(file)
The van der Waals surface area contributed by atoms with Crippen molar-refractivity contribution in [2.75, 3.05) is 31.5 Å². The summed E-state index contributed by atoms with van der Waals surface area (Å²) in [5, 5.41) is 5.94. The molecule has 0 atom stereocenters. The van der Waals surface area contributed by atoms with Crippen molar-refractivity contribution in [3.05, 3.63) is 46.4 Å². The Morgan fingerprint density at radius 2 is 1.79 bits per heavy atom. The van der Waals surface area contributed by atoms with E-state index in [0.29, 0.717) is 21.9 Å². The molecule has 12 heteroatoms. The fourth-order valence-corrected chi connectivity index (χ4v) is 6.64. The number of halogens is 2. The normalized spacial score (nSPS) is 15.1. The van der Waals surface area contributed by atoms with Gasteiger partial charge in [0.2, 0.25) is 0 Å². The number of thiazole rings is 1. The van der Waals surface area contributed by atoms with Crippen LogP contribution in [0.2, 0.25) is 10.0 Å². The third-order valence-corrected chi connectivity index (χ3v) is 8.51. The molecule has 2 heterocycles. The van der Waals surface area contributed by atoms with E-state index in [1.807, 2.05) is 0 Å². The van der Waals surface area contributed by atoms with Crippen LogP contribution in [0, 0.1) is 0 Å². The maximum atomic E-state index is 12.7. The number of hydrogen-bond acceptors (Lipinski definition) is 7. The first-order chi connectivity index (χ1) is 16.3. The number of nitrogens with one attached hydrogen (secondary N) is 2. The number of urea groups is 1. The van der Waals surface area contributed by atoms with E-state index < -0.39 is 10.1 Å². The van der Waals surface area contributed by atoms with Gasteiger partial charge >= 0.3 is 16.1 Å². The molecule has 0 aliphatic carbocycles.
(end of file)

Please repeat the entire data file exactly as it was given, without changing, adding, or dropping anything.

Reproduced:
The van der Waals surface area contributed by atoms with Crippen molar-refractivity contribution in [2.75, 3.05) is 31.5 Å². The summed E-state index contributed by atoms with van der Waals surface area (Å²) in [5, 5.41) is 5.94. The molecule has 0 atom stereocenters. The van der Waals surface area contributed by atoms with Crippen molar-refractivity contribution in [3.05, 3.63) is 46.4 Å². The Morgan fingerprint density at radius 2 is 1.79 bits per heavy atom. The van der Waals surface area contributed by atoms with E-state index in [0.29, 0.717) is 21.9 Å². The molecule has 12 heteroatoms. The fourth-order valence-corrected chi connectivity index (χ4v) is 6.64. The number of halogens is 2. The normalized spacial score (nSPS) is 15.1. The van der Waals surface area contributed by atoms with Gasteiger partial charge in [0.2, 0.25) is 0 Å². The number of thiazole rings is 1. The van der Waals surface area contributed by atoms with Crippen LogP contribution in [0.2, 0.25) is 10.0 Å². The third-order valence-corrected chi connectivity index (χ3v) is 8.51. The molecule has 2 heterocycles. The van der Waals surface area contributed by atoms with E-state index in [1.807, 2.05) is 0 Å². The van der Waals surface area contributed by atoms with Crippen LogP contribution in [0, 0.1) is 0 Å². The maximum atomic E-state index is 12.7. The number of hydrogen-bond acceptors (Lipinski definition) is 7. The first-order chi connectivity index (χ1) is 16.3. The number of nitrogens with one attached hydrogen (secondary N) is 2. The number of urea groups is 1. The van der Waals surface area contributed by atoms with E-state index < -0.39 is 10.1 Å². The van der Waals surface area contributed by atoms with Gasteiger partial charge >= 0.3 is 16.1 Å². The molecule has 0 aliphatic carbocycles.